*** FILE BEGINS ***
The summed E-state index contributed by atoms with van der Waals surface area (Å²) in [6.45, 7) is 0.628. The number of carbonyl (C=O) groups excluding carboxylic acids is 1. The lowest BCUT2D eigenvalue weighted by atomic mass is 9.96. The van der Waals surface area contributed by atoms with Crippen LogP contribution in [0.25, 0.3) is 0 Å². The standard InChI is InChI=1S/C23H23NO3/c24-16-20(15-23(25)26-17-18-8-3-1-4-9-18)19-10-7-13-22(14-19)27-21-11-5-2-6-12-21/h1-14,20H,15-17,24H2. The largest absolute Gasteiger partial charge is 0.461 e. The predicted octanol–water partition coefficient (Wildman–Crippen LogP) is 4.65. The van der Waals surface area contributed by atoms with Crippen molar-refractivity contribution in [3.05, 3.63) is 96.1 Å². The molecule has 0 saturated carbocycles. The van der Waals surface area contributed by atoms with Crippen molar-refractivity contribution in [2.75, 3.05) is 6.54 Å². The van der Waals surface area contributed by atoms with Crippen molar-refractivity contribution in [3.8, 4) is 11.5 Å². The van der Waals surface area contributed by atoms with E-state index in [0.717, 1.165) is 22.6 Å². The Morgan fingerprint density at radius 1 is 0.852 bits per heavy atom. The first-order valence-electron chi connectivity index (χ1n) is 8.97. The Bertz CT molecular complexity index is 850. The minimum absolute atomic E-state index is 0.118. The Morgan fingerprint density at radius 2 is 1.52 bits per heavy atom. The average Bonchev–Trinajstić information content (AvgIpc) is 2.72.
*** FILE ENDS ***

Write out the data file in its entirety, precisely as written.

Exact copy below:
The summed E-state index contributed by atoms with van der Waals surface area (Å²) in [6.45, 7) is 0.628. The number of carbonyl (C=O) groups excluding carboxylic acids is 1. The lowest BCUT2D eigenvalue weighted by atomic mass is 9.96. The van der Waals surface area contributed by atoms with Crippen LogP contribution in [0.25, 0.3) is 0 Å². The standard InChI is InChI=1S/C23H23NO3/c24-16-20(15-23(25)26-17-18-8-3-1-4-9-18)19-10-7-13-22(14-19)27-21-11-5-2-6-12-21/h1-14,20H,15-17,24H2. The largest absolute Gasteiger partial charge is 0.461 e. The predicted octanol–water partition coefficient (Wildman–Crippen LogP) is 4.65. The van der Waals surface area contributed by atoms with Crippen molar-refractivity contribution in [3.05, 3.63) is 96.1 Å². The molecule has 0 saturated carbocycles. The van der Waals surface area contributed by atoms with Crippen molar-refractivity contribution in [2.75, 3.05) is 6.54 Å². The van der Waals surface area contributed by atoms with Crippen molar-refractivity contribution in [3.8, 4) is 11.5 Å². The van der Waals surface area contributed by atoms with E-state index in [0.717, 1.165) is 22.6 Å². The Morgan fingerprint density at radius 1 is 0.852 bits per heavy atom. The first-order valence-electron chi connectivity index (χ1n) is 8.97. The Bertz CT molecular complexity index is 850. The minimum absolute atomic E-state index is 0.118. The Morgan fingerprint density at radius 2 is 1.52 bits per heavy atom. The average Bonchev–Trinajstić information content (AvgIpc) is 2.72.